Mega-Bucks For Shrinks

Dr Jane Orient, the Executive Director of the Association of American Physicians and Surgeons (AAPS) has a few things to say about this latest profiteering scheme.  "Teams of experts are awaiting an infusion of cash, she says, They'll be ensconced in your child's school before you even know it.

Orient says an added bonus is that your little darlings will probably give them quite a bit of information about you also, and then you can receive therapy you didn't know you needed."

According to Orient, kids will be asked invasive personal questions like whether their parents raise their voice, or Ever spank them? Have politically incorrect attitudes? Use forbidden words? Own a gun? Smoke cigarettes, especially indoors? Read extremist literature? Refuse to recycle? Prepare for a knock at the door."

The answers to these questions could lead to a home visit with parents, and accusations of "poor parenting skills, inadequate housekeeping, harmful literature, or a baby who is crying. ...," Orient warns.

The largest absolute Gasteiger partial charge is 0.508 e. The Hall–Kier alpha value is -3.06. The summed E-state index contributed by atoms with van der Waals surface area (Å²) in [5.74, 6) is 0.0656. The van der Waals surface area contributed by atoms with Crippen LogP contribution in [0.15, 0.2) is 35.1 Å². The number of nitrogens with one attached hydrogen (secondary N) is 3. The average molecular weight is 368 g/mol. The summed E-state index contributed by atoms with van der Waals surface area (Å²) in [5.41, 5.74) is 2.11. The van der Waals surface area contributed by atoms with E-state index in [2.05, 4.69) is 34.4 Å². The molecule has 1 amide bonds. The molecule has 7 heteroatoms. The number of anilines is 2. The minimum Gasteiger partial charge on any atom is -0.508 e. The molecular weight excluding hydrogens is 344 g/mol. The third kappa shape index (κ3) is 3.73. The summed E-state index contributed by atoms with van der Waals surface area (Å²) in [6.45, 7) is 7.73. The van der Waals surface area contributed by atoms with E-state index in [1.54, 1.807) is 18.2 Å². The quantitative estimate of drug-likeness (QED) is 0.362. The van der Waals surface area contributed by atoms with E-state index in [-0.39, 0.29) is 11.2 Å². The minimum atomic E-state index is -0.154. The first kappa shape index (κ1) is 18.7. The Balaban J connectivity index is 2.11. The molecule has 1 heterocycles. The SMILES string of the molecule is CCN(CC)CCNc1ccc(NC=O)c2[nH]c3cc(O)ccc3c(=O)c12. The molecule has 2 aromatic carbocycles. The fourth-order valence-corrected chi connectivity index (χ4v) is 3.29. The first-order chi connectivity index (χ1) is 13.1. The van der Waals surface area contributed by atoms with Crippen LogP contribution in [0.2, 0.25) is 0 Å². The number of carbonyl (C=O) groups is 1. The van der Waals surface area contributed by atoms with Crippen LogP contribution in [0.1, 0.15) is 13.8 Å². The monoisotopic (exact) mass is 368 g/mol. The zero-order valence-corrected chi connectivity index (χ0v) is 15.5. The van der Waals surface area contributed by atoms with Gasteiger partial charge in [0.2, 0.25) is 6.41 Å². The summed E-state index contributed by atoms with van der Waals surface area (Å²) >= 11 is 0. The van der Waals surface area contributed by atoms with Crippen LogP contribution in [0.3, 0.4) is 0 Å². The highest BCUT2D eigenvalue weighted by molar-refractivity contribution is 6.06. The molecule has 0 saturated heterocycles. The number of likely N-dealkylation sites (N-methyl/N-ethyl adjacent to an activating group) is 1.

She lists the many tools at the disposal of what she calls "the mental health squad," including "Counseling sessions.  Drugs.  Group therapy.  Removing the child from the home."  Although removing a child from the home is listed as a last resort, the mere threat of it "can accomplish wonders," Orient noted.

According to the he University of Wisconsin-Whitewater Student Health Center, privacy rights are essentially being ignored.  The center is telling patients that if government agencies want to see their medical records, they get to review them without a patient's knowledge or consent.  "By law we cannot reveal when we have disclosed such information to the government," the center advised.

Screen Those In Dire Need First

If you want to see mental illness, just go knock on the door of the White House, or the Bushës home in Crawford, Texas.  I recommend that we start this mandatory screening program with the Bush family.

Lets find some treatment for their deep-seeded mental health problems.  For instance, what rotten things happened in the Bush home that drove the twins to start drinking excessively while under age.  And what emotional problems caused them to intentionally embarrass their father in a matter of months after he took office.